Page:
One of the things I’ve been playing with, and I actually have a client who’s briefing this issue in the Federal Circuit, is the question of when we ought to allow fee shifting. Because I think one of the things we could do try to distinguish the frivolous lawsuits from the legitimate ones is to say, well, if you ended up filing a particularly weak case the defendant ought to get their attorneys fees. As a practical matter today we do that only where the defendant can show there was inequitable conduct. But these kinds of weak holdup suits might well–many of them might well go away if the lawyers or the clients who are filing them thought they had something to lose at the end of the day if somebody actually was willing to take it to court and win.
QUINN: Yes, see, that’s the exact thing. Because I think what a lot of these patent trolls–and not all of them, some of the patent trolls are getting good patents that they win on.
LEMLEY: Oh, absolutely.
QUINN: But there’s a handful of these bad actor types I think out there that are causing problems. And from an objective standpoint, I don’t understand why everybody’s not a patent troll any more. Because from an investment standpoint you put a certain amount of money upfront, you get a handful of other fairly rich folks fund something, buy some patents, and then get a litigator whether on a contingency basis or you’re paying them out-of-pot. There’s no downside to you.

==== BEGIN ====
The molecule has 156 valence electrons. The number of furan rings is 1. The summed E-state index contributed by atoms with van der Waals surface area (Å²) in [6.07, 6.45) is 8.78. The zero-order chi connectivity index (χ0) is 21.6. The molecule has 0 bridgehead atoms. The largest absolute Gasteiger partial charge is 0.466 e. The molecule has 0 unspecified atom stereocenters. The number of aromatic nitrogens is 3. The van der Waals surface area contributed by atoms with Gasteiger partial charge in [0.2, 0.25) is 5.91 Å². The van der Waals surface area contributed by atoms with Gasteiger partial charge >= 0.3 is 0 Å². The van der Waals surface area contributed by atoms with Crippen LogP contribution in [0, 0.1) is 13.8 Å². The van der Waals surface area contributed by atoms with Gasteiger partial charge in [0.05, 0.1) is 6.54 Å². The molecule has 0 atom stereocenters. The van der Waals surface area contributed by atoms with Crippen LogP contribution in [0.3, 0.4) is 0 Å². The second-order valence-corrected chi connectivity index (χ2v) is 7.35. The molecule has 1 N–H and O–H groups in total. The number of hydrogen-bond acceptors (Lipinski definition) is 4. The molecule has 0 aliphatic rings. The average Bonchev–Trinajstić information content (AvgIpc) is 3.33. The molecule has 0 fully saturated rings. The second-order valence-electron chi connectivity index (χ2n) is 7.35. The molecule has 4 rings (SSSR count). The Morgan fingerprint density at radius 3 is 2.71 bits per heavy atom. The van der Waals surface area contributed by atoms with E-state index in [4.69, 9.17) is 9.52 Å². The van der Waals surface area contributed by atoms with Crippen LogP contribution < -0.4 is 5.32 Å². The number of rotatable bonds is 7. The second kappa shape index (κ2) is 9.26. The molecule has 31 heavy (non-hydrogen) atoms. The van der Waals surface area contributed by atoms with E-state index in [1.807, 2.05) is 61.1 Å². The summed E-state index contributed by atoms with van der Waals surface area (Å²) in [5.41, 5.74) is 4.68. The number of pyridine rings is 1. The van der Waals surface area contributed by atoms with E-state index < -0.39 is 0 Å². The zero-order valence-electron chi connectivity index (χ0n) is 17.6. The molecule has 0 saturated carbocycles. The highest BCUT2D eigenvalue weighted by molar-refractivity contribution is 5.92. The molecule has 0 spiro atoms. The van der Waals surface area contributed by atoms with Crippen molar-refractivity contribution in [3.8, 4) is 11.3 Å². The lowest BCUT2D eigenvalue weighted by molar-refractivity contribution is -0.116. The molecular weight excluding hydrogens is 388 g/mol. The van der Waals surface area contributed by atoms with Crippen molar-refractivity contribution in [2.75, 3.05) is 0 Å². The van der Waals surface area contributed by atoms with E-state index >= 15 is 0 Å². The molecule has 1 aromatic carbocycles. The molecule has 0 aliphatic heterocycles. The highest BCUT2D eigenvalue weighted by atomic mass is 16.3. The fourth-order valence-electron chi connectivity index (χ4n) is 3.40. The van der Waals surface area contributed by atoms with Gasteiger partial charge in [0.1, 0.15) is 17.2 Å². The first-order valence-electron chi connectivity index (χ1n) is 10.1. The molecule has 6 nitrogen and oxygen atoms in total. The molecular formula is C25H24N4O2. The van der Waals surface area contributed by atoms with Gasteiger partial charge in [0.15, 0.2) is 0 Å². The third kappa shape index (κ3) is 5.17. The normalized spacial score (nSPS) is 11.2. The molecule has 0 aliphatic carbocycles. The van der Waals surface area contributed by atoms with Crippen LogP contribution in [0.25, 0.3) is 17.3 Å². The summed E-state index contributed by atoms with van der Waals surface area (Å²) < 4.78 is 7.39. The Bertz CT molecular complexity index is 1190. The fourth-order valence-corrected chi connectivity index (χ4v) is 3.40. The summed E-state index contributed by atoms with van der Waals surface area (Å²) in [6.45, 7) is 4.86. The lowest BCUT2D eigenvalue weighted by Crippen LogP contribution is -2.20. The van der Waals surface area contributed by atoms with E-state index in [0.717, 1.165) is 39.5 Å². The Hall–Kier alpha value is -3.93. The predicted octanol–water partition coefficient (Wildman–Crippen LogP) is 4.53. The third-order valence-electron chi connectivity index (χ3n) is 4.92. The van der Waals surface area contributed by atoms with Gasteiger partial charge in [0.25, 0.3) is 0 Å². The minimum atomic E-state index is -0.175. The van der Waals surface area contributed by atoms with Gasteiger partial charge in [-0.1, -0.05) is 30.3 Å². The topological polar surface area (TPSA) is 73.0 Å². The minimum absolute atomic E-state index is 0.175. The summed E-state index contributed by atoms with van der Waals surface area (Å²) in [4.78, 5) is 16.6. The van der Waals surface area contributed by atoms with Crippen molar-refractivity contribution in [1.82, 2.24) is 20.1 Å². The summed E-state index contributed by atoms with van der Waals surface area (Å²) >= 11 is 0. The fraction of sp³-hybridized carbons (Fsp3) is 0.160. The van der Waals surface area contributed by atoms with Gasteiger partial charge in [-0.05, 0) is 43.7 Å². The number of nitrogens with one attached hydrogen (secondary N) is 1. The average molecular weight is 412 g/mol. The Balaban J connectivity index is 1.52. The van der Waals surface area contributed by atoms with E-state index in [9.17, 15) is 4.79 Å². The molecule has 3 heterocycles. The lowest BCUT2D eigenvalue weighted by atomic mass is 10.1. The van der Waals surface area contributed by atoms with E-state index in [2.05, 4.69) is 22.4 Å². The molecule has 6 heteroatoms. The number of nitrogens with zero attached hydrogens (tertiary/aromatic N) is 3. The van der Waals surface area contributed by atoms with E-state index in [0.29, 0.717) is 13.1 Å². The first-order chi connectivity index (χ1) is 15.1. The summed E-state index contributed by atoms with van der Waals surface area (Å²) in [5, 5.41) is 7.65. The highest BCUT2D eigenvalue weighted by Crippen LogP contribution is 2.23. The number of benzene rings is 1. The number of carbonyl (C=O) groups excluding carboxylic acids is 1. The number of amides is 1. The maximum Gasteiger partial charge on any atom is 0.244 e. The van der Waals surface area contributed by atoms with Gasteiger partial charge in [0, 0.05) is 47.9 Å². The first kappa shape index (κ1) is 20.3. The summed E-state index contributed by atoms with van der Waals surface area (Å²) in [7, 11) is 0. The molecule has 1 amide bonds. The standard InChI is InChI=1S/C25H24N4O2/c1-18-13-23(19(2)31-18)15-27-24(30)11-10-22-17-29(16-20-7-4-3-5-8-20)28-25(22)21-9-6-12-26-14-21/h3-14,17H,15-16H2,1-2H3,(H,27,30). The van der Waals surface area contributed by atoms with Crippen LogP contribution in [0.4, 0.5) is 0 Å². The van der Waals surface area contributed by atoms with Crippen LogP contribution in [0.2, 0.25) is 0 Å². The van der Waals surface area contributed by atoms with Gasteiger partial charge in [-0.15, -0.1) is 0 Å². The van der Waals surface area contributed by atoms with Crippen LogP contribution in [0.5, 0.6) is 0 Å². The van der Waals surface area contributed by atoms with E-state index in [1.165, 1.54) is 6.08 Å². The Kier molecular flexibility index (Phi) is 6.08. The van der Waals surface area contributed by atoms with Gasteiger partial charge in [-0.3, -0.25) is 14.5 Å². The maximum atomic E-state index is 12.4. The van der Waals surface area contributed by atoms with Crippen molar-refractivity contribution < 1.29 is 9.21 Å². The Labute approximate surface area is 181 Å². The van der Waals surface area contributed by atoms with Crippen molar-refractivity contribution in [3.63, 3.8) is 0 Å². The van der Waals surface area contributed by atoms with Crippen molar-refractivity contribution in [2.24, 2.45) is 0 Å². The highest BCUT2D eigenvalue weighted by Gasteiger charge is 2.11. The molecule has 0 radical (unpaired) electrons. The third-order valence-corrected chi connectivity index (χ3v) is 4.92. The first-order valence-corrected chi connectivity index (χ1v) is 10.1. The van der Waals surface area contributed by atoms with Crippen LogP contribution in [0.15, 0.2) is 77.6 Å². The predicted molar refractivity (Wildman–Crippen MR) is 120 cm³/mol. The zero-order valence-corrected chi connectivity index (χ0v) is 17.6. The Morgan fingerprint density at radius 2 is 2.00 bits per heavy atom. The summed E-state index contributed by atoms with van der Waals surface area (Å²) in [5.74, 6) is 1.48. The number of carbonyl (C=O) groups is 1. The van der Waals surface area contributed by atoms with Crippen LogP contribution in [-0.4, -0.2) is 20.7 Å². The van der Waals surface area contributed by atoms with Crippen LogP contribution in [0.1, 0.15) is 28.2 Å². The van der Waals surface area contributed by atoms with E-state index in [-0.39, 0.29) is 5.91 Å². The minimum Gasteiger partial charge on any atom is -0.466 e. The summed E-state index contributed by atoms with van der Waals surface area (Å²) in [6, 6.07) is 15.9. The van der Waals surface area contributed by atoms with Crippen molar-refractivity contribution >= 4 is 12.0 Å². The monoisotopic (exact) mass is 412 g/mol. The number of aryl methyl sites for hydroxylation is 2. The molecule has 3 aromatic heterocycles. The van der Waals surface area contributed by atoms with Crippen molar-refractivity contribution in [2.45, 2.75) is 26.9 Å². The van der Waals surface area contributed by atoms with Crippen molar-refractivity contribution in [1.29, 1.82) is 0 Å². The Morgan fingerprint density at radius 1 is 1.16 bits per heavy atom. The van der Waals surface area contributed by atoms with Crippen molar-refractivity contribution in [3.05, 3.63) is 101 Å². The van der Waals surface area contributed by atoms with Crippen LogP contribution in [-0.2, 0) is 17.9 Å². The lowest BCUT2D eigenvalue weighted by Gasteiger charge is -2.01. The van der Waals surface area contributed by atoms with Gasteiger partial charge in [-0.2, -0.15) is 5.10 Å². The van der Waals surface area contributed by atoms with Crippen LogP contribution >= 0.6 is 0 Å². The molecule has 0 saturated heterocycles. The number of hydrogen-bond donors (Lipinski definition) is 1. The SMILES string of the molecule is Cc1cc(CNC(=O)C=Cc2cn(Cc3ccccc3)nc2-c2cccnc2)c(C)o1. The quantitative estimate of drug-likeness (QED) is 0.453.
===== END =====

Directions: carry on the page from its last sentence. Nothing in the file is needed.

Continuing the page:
QUINN: And there’s tremendous, tremendous upside. So I’ve thought for a long time there must be a way to change that calculus, for the bad actors. You can no longer just be a target, you’ve got to figure out ways, and maybe they’ve got to be creative ways, to take the flight to these folks and change the calculus.
LEMLEY: Right. Absolutely. Nobody knows exactly what the definition of a “patent troll” is, which is part of the problem, right?
QUINN: Right, exactly.
LEMLEY: The problem is people who are filing suits on weak patents, or patents that they’re just broadly over-claiming whether they people are manufacturing entities or nonmanufacturing entities. And sure there are patent trolls who file bad patents. But there are also non-practicing entities with perfectly strong patents, and they deserve to get paid.
QUINN: I agree, I totally agree. And the whole “who is a patent troll”, from a definitional standpoint is immensely problematic.
LEMLEY: Yeah. Nathan Myhrvold and I actually have a long-standing project that we hope eventually to complete. It collects all of the patent plaintiffs in the last several years and tries to categorize them. And rather than say, here is the definition of a troll, you’re on one side or the other, what we’ve got is a pretty complex ecology of kind of 12 different types of patent plaintiffs. Some of whom are standard product producing companies. Some of whom are in probably what most people would think of the troll context: they’re in the business of buying up patents in order to assert them. But then in between you’ve got universities, you’ve got consortia, you’ve got individuals, you’ve got companies that actually did invent the thing, they didn’t sell the patent to anyone, but they didn’t succeed in making it into the marketplace. You’ve got companies who once made a product but don’t any more. Or companies who are startups who hope to make a product. There’s a really wide array of different companies here.